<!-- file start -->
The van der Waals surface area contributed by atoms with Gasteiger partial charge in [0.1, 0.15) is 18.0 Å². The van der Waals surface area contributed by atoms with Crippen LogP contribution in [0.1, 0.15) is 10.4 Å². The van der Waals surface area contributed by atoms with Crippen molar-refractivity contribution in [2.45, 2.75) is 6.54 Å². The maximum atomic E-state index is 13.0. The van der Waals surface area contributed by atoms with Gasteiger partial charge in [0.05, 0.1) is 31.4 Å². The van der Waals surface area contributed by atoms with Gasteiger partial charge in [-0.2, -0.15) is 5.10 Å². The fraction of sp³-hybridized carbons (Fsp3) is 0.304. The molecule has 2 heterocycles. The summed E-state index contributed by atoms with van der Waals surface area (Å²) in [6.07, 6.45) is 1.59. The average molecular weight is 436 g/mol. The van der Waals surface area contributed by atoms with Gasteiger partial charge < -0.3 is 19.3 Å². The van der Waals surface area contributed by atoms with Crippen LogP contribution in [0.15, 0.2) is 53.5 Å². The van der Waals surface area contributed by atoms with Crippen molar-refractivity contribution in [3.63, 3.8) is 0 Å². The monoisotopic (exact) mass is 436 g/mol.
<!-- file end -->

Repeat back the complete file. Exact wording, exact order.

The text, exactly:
The van der Waals surface area contributed by atoms with Gasteiger partial charge in [0.1, 0.15) is 18.0 Å². The van der Waals surface area contributed by atoms with Crippen LogP contribution in [0.1, 0.15) is 10.4 Å². The van der Waals surface area contributed by atoms with Crippen molar-refractivity contribution in [2.45, 2.75) is 6.54 Å². The maximum atomic E-state index is 13.0. The van der Waals surface area contributed by atoms with Gasteiger partial charge in [0.05, 0.1) is 31.4 Å². The van der Waals surface area contributed by atoms with Gasteiger partial charge in [-0.2, -0.15) is 5.10 Å². The fraction of sp³-hybridized carbons (Fsp3) is 0.304. The molecule has 2 heterocycles. The summed E-state index contributed by atoms with van der Waals surface area (Å²) in [6.07, 6.45) is 1.59. The average molecular weight is 436 g/mol. The van der Waals surface area contributed by atoms with Gasteiger partial charge < -0.3 is 19.3 Å². The van der Waals surface area contributed by atoms with Crippen LogP contribution in [0.15, 0.2) is 53.5 Å². The van der Waals surface area contributed by atoms with Crippen molar-refractivity contribution in [3.63, 3.8) is 0 Å². The monoisotopic (exact) mass is 436 g/mol.